The centre console has also been restyled for more storage space and there are various other upgrades in materials and finishes. Top-end versions now have seat heating for the front and second-row seats and a hands-free electric tailgate. A (child-size) third row of seats is still available and the boot size in the two-row versions has edged up in capacity to 565 litres.
Nissan is heavily pushing driver assistance technology, so the X-Trail gets quite a raft of options. These include a new ‘Rear Cross Traffic Alert’ that gives warnings when reversing out of a parking space. Also new is ‘Stand Still Assist’, which can hold a manual X-Trail stationary for three minutes before applying the handbrake. In early 2018, Nissan will add the option of 'ProPilot', which can control the X-Trail’s steering, acceleration and braking - within a single lane - on a motorway in heavy congestion and at a high-speed cruise.
The engine choice remains the same: a 128bhp 1.6-litre diesel, a 174bhp 2.0-litre diesel and a 161bhp 1.6-litre turbo petrol, mixed with manual or CVT gearboxes and front-wheel or four-wheel drive.
What's it like?
At the launch in Austria, our test car was a range-topping Tekna, equipped with the 2.0-litre diesel engine, six-speed manual gearbox and four-wheel drive. The CVT is now also available in conjunction with all-wheel drive, for those who would prefer it.
Although this car has a beefy list price of around £34,000, it looks like value next to the established premium-brand competition. The entry-level, £23,000 1.6-litre diesel model is even more so, but Nissan says 47% of sales will be of the range-topping version.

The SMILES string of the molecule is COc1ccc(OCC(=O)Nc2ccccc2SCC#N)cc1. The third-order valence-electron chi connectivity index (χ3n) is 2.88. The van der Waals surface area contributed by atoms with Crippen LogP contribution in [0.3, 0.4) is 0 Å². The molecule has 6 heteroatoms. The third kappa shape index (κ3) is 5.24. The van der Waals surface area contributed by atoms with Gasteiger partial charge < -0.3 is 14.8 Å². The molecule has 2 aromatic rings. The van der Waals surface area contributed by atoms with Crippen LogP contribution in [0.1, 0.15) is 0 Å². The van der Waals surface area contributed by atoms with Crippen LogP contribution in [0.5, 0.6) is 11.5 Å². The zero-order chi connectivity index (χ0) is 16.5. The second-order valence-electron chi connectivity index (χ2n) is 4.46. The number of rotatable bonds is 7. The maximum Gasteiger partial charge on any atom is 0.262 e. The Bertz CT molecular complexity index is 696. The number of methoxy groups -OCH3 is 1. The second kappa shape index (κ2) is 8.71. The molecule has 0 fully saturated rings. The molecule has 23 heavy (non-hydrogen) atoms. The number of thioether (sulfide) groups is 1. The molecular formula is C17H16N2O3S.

There’s no doubt the X-Trail hits something of A sweet spot. The car is imposing and looks like it could handle a dusty trail, but not at the cost of being unwieldy in urban areas. The refreshed interior is also pleasingly smart and plush-looking.
The new flat-bottomed steering wheel really does make a difference to the driver’s sense of quality, and while the interior is not an exercise in cutting-edge aesthetics, it has a fine sense of style and practicality. And we shouldn’t overlook the traditional Japanese ability to engineer tightly constructed interiors.
On the road, the X-Trail is nothing more and nothing less than an very amiable companion. It’s comfortable, has an excellent driving position and is an entirely undemanding car in typical driving conditions. The X-Trail asks very little of the driver and there are few drivers who will be minded to ask very much of the X-Trail. This car is a good way of making the monotony of rush hours and busy motorways as bearable as possible. It runs straight and is easy to wind along a country lane.
With that in mind, it’s a shame that Nissan has not done more to address refinement. As we has noted with the outgoing model, this diesel engine is not as hushed as it might be. Under hard acceleration and when cruising at higher speeds, it needs to be better isolated.